WWPD: What Would Paul Do? Not WWJD

Paul, the “Chosen Vessel”

There is a better way to follow Jesus than looking at Jesus’ life and discerning what He would have done in our circumstance. The Spirit of Jesus indwells and empowers us Whom He has sent to be with us forever (Jn. 14.16-17). We don’t have to analyze what Jesus would have done since He lives within us, teaching the way to live. However, we do need a human example to pattern our walk with Him. It’s not about any kind of mysticism that Jesus leads us; instead, He provides human models who follow cruciform principles. He has given us an example in the person of Paul the Apostle: “Follow my example as I follow the example of Christ” (1Cor. 11.1). Paul was a “chosen vessel to carry My name to Gentiles and also kings, and then to the sons of Israel” (Acts 9.15 literal rendering). Paul didn’t go in his own strength or wisdom, but by the Spirit, representing Jesus in a real way since Jesus was working through him.

Jesus had to fulfill both specific and general types during His earthly ministry, and thus could never be our pattern for life. Jesus was more than just prophet, priest, and king; He is also the Creator, The Author of life, the Lawgiver and Judge, the Savior, among other things. There is no way, in our flesh, that we can model our lives on Christ’s life. Instead, He provided other Christians whom He taught earlier: His apostles, specifically, Paul.

The Failed Social Gospel

There are some who want to revive the recurring and misguided idea of WWJD: https://www.thegospelcoalition.org/article/defense-wwjd/. This is a turn to the Social Gospel of Charles Sheldon, who, in 1896, developed a sermon series based on the question, “What would Jesus do?” Eventually, this turned into the novel, In His Steps. Initially, Charles Sheldon sought to provide practical works for the Christian instead of the new life in Christ. Sheldon believed in, and advocated, Christian Socialism, contrary to the pattern given by Paul, and later, the Protestant Reformers.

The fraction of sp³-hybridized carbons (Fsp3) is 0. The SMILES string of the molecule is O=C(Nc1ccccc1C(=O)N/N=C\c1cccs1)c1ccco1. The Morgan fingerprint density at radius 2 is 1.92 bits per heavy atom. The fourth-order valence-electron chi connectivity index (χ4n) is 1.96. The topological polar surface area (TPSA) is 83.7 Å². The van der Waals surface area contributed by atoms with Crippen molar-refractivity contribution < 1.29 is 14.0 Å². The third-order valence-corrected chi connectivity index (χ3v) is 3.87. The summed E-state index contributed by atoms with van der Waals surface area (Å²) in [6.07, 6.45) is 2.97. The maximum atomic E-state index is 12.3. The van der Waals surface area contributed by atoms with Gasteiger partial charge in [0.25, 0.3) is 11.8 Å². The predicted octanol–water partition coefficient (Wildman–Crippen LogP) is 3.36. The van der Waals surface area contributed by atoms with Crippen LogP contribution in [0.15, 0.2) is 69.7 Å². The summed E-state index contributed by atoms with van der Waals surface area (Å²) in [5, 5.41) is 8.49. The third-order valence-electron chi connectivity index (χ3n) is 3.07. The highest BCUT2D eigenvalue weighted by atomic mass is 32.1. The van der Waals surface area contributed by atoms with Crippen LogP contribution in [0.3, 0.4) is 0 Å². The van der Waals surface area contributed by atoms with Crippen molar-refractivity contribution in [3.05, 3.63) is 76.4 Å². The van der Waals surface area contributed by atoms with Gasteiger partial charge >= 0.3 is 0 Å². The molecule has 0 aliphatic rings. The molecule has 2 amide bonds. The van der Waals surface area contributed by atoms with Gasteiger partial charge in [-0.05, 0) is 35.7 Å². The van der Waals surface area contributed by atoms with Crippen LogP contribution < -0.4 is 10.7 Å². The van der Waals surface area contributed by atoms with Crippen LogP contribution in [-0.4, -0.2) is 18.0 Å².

While Sheldon advocated many good causes, he was also misguided by his view of alcohol prohibition, which, after this law’s implementation, caused more harm than good. Sheldon’s ministry was characterized by a moralism that didn’t offer any eternal hope for its followers. His theology seemed to be focused on the present exclusively and thus was associated with the Social Gospel, which is, in reality, no gospel at all. Yes, it’s true that, among church practice in the N.T., support was given to destitute members. However, this support was very qualified since it was only extended to widows over 60 who had lived exemplary lives and previously served the congregation (1Tim.5.9-10).

Paul’s Cruciformed Life

Paul viewed his flock as co-laborers (2Cor. 6.1) and gave them an example to follow from his own ministry. Every ministry situation we face will be unique, but can be guided by the principles which characterized Christ’s great Apostle. By following the bible’s instruction, we will not fall into the trap of misguided social causes, such as WWJD. Instead we should emulate the cruciform life of Paul in 2Cor. 6.3-10. In the following comprehensive list, nowhere is there any hint of patterning our lives upon that which Christ might have done in similar situations:

We put no stumbling block in anyone’s path, so that our ministry will not be discredited. Rather, as servants of God we commend ourselves in every way: in great endurance; in troubles, hardships and distresses; in beatings, imprisonments and riots; in hard work, sleepless nights and hunger; in purity, understanding, patience and kindness; in the Holy Spirit and in sincere love; in truthful speech and in the power of God; with weapons of righteousness in the right hand and in the left; through glory and dishonor, bad report and good report; genuine, yet regarded as impostors; known, yet regarded as unknown; dying, and yet we live on; beaten, and yet not killed; sorrowful, yet always rejoicing; poor, yet making many rich; having nothing, and yet possessing everything (NIV).